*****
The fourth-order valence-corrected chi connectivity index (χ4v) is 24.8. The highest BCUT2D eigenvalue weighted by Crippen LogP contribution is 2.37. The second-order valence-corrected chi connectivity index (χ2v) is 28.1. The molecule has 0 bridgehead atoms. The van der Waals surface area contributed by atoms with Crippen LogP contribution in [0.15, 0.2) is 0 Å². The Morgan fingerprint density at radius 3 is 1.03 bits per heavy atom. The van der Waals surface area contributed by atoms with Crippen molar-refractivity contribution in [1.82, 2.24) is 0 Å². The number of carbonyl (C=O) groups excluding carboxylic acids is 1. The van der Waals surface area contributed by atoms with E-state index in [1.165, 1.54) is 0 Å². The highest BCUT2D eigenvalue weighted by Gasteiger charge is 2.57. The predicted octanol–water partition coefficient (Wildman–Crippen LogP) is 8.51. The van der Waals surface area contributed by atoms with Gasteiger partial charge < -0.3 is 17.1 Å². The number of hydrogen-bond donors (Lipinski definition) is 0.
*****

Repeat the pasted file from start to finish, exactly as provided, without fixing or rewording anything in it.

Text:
The fourth-order valence-corrected chi connectivity index (χ4v) is 24.8. The highest BCUT2D eigenvalue weighted by Crippen LogP contribution is 2.37. The second-order valence-corrected chi connectivity index (χ2v) is 28.1. The molecule has 0 bridgehead atoms. The van der Waals surface area contributed by atoms with Crippen LogP contribution in [0.15, 0.2) is 0 Å². The Morgan fingerprint density at radius 3 is 1.03 bits per heavy atom. The van der Waals surface area contributed by atoms with Crippen molar-refractivity contribution in [1.82, 2.24) is 0 Å². The number of carbonyl (C=O) groups excluding carboxylic acids is 1. The van der Waals surface area contributed by atoms with E-state index in [1.165, 1.54) is 0 Å². The highest BCUT2D eigenvalue weighted by Gasteiger charge is 2.57. The predicted octanol–water partition coefficient (Wildman–Crippen LogP) is 8.51. The van der Waals surface area contributed by atoms with Gasteiger partial charge < -0.3 is 17.1 Å². The number of hydrogen-bond donors (Lipinski definition) is 0.